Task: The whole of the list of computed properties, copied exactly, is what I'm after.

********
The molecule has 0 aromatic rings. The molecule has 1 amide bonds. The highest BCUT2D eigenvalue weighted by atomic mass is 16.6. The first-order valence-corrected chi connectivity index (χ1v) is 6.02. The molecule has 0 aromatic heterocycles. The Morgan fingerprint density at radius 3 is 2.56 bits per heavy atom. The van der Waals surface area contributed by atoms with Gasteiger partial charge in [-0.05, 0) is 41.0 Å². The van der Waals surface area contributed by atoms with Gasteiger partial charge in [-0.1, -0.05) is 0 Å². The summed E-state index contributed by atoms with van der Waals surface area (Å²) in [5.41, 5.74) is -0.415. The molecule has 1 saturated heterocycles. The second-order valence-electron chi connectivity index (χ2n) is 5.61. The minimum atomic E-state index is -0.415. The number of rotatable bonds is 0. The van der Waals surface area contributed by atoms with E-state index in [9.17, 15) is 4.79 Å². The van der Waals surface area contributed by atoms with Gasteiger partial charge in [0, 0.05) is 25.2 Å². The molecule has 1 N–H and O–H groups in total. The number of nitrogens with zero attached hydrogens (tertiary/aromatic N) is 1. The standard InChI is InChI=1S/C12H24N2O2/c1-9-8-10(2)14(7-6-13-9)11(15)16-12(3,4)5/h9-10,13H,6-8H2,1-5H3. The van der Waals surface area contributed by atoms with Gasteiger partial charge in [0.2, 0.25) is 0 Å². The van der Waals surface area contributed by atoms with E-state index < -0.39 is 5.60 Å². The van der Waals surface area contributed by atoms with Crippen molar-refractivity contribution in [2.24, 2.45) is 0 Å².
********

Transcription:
The molecule has 0 aromatic rings. The molecule has 1 amide bonds. The highest BCUT2D eigenvalue weighted by atomic mass is 16.6. The first-order valence-corrected chi connectivity index (χ1v) is 6.02. The molecule has 0 aromatic heterocycles. The Morgan fingerprint density at radius 3 is 2.56 bits per heavy atom. The van der Waals surface area contributed by atoms with Gasteiger partial charge in [-0.05, 0) is 41.0 Å². The van der Waals surface area contributed by atoms with Gasteiger partial charge in [-0.1, -0.05) is 0 Å². The summed E-state index contributed by atoms with van der Waals surface area (Å²) in [5.41, 5.74) is -0.415. The molecule has 1 saturated heterocycles. The second-order valence-electron chi connectivity index (χ2n) is 5.61. The minimum atomic E-state index is -0.415. The number of rotatable bonds is 0. The van der Waals surface area contributed by atoms with E-state index in [9.17, 15) is 4.79 Å². The van der Waals surface area contributed by atoms with Gasteiger partial charge in [0, 0.05) is 25.2 Å². The molecule has 1 N–H and O–H groups in total. The number of nitrogens with zero attached hydrogens (tertiary/aromatic N) is 1. The standard InChI is InChI=1S/C12H24N2O2/c1-9-8-10(2)14(7-6-13-9)11(15)16-12(3,4)5/h9-10,13H,6-8H2,1-5H3. The van der Waals surface area contributed by atoms with Gasteiger partial charge in [0.2, 0.25) is 0 Å². The van der Waals surface area contributed by atoms with E-state index < -0.39 is 5.60 Å². The van der Waals surface area contributed by atoms with Crippen molar-refractivity contribution in [2.24, 2.45) is 0 Å².